UK researchers have discovered that a common gene variant helps explain why some people are more prone to gaining excess weight than others. Adults and children with two copies of a particular version of the FTO gene are, on average, three kilograms heavier than people who do not have the variant. The team, lead by researchers at Peninsula Medical School in Exeter and Oxford University, first identified the variant during a search for genes that influence the risk of Type 2 diabetes. Their findings, published online by the journal Science, are based on data from around 39,000 people.
While the 'obesity epidemic' of recent years is probably due to changes in diet and lifestyle, previous evidence from twin studies strongly suggested that genes also play a role in weight gain. A US study published last year claimed that variations in the INSIG2 gene contribute to the likelihood of obesity, but their findings have not been replicated in all populations. In contrast, there's 'very strong evidence' that the FTO gene affects body weight, according to geneticist David Altshuler.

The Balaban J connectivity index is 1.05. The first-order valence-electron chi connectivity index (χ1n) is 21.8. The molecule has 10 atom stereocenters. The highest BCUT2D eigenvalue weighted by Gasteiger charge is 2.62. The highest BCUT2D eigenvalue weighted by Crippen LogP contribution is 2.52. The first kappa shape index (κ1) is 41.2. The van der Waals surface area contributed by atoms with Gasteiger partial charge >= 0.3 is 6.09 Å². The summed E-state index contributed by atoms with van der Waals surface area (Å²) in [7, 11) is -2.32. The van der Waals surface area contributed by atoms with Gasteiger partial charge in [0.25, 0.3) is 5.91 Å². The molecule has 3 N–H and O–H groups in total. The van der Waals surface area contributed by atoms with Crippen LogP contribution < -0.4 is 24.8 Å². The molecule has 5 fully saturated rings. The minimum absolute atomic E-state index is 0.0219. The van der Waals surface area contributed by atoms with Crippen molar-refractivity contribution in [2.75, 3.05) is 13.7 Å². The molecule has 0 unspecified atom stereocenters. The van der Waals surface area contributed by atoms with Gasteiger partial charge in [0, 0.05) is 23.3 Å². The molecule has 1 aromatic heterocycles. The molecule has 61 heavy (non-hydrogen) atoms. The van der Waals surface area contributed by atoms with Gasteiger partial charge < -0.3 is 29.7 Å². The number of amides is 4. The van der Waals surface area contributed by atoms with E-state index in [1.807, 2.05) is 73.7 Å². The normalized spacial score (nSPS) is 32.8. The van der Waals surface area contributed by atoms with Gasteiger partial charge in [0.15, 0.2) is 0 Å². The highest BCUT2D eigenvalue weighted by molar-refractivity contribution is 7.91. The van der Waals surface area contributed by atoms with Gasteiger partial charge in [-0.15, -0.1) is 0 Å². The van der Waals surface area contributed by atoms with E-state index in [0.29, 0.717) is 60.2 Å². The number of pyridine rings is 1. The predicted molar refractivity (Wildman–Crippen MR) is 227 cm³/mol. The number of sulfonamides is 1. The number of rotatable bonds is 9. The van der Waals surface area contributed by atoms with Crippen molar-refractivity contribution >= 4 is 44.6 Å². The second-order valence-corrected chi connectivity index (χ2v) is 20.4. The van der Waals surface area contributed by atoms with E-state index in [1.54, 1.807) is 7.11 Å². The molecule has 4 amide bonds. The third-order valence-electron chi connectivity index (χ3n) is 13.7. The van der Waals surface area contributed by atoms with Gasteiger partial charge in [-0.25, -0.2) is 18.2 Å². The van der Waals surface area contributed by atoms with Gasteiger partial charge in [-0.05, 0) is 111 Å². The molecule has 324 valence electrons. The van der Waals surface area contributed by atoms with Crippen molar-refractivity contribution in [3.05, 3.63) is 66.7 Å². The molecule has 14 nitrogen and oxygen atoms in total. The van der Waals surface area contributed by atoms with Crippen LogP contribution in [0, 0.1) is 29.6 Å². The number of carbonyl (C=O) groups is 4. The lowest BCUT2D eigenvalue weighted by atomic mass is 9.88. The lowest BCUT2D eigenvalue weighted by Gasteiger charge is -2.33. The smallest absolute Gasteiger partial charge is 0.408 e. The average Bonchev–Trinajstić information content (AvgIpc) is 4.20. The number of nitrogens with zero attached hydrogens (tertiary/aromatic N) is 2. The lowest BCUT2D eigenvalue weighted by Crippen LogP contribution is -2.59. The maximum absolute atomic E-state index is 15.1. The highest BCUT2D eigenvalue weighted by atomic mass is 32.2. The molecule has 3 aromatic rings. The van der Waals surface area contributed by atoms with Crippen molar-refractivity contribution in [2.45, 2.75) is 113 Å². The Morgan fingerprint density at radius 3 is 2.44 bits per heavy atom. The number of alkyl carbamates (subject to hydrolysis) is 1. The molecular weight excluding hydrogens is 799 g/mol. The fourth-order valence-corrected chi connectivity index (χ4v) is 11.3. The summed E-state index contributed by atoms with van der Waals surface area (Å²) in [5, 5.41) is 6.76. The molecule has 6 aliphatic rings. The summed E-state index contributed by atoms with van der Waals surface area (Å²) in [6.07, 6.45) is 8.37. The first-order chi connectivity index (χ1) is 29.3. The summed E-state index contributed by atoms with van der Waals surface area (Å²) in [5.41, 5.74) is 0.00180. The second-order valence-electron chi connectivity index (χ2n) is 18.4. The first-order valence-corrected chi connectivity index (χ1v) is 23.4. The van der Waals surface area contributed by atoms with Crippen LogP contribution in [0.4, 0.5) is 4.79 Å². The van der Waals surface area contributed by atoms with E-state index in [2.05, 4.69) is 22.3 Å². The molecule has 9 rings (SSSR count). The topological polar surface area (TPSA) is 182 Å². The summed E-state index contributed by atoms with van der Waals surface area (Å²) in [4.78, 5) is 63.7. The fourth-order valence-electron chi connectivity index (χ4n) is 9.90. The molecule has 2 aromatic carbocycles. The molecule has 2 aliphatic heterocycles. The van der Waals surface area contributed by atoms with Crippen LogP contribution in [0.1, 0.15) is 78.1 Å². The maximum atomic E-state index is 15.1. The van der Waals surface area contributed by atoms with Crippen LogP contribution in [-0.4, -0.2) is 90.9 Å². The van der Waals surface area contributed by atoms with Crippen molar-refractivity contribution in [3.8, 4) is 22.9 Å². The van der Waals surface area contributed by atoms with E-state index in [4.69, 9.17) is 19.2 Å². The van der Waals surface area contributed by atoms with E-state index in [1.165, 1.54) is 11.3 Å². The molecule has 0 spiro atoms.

Half of all white Europeans carry one copy of the FTO variant, which confers a 30 per cent increased risk of obesity. Around 16 per cent carry two copies, which together carry a 70 per cent increased risk. The team don't yet know what the normal role of the FTO gene is in the body, but they hope that further studies will help shed light on the biological basis of obesity - the variant could make people burn calories less efficiently, or it could influence appetite, for example. Team leader Mark McCarthy believes the gene could be a useful target for new drugs to tackle obesity, although he stresses that the recent rise in the incidence of the condition are down to diet. 'The gene pool hasn't changed in 20 or 30 years', he told New Scientist, adding 'I don't think you can say that [the FTO gene variant] has caused the obesity problem'.